Officer Raymond O’Lesky uses the new computer-assisted dispatch system that was instated by agencies across Sandoval County in July. Courtesy of the City of Rio Rancho

New software is allowing 911 calls in Rio Rancho and Sandoval County to be processed more efficiently, reducing response times.

The Computer-Assisted Dispatch system, or CAD system, is software that connects agencies across the county. The CAD system Rio Rancho Police Department and Sandoval County agencies use is from Superion; the software is called ONESolution MCT.

Eric Masterson

“This process has been a dream for 10 years! The purchase… was unique and time-consuming alone. Once purchased, the vendor actually was bought out by another company and then another. This led to delays as new teams of people from the vendor were fluctuating,” said County Fire Chief Eric Masterson.

Superion merged with CentralSquare Technologies in 2018. The company develops software in public safety and public administration, serving over 7,500 organizations, and impacting the lives of three in four citizens across North America, according to its website.

About three years ago, this turned into a collaborative effort with representatives on the dispatch board from:

• Sandoval County,

• Rio Rancho,

• Corrales,

• Santa Ana Pueblo, and

• Bernalillo.

“The previous software was 30-plus years old and grossly outdated. This new process will allow dispatchers to process calls quicker, which in turn will get resources rolling sooner,” Masterson said.

The transition to the new system happened in July, but the full effects of the new system won’t be felt until weeks or months later, he said.

“From the county’s perspective, we are very excited about this upgrade. Prior to this, our ability to integrate with the dispatch center was limited and often relied solely on radio communications with dispatch,” he said. “Now, many of the computers we use in our apparatus to document calls have new software installed that allows us to see the CAD live and communicate with dispatch via computer and radio.”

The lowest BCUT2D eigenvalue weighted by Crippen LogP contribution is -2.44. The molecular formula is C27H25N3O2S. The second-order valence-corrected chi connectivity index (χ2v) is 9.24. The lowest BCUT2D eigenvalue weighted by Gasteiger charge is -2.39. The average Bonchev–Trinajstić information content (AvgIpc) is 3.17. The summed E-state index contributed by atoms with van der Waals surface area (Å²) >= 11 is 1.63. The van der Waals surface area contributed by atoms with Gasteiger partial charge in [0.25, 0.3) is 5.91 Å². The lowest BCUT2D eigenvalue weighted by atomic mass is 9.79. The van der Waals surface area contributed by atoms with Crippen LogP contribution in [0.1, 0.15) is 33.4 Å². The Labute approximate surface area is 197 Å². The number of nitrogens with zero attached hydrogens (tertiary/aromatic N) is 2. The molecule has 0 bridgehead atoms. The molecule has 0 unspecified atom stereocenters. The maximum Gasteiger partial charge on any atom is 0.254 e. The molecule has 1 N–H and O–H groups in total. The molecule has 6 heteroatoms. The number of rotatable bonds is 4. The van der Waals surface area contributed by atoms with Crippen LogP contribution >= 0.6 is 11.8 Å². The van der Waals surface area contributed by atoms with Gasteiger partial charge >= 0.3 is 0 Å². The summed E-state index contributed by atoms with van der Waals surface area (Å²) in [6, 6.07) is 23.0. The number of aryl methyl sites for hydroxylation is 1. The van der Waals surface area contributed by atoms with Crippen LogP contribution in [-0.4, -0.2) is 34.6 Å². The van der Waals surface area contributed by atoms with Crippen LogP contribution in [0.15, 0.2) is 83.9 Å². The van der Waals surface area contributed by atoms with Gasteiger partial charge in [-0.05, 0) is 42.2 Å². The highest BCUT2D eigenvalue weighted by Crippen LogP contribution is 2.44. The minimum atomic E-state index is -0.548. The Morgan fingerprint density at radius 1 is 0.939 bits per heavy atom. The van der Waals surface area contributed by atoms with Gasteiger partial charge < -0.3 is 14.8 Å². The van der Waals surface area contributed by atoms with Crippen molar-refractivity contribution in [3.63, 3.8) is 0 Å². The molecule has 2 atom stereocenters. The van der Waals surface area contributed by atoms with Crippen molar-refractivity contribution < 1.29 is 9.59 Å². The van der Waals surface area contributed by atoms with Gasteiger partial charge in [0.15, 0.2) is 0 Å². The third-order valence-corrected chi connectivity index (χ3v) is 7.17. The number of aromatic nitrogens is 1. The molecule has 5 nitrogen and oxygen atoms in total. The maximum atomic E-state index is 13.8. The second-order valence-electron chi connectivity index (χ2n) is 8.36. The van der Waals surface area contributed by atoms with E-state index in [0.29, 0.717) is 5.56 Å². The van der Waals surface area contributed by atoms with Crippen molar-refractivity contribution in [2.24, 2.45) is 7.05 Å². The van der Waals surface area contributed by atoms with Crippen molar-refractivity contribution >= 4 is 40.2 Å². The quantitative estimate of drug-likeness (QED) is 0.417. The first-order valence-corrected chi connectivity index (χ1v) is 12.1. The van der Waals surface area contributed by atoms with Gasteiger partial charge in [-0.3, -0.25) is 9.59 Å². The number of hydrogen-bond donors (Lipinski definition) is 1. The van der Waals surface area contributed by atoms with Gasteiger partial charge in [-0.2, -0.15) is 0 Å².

Lt. Joel Holt

The GPS feature in the CAD system allows first responders to see where everyone is and what they are doing. For RRPD, a police badge will mark the location of a call. An officer can click on the badge and read notes from other officers and dispatchers and see if there is a history of calls at that location, according to RRPD Lt. Joel Holt.

“Now officers can see calls on the screen and say, ‘Hey I want to go to that.’ So they can see (other officers), go into (the map) and click themselves en route and basically put themselves on a call,” he said.

Holt has trained police on the new system. He said in working with a massive, complex network, there will always be bugs to work out, but the CAD system is more efficient.

The previous system did the job, but first responders can do more and have more information with this new software, Holt said.

Officers will have more information than ever with the Records Management System, Holt said. This is a feature in the CAD system that includes all the department’s reports, how many calls an officer has responded to and what they did at that call. The RMS contains data from the past 30 years.

“The program was at least a $1 million-plus program, which seems like a lot until you consider this is software in every fire truck, every police car, every station in dispatch,” Holt said. “That money was well spent.”

Agencies across the county contributed funding to purchase the new system. The county paid about $797,000 for the system, said county spokesman Stephen Montoya.

Over the past several years, the county used carry-over money from the dispatch center into a capital outlay line item for large-scale purchases, Masterson said.

“The dispatch center’s budget comes from fees tied to every agency in the county who uses the regional dispatch center. When money was left, it was re-purposed elsewhere. However, the board redirected those funds and after a few years, there was enough saved money to make the purchase,” he said.

There will be an annual cost for the county to maintain the new system, Masterson said.

“My vision is that we will be able to expand the use of this software in the future and enhance our abilities to respond even quicker to emergencies throughout the county,” he said.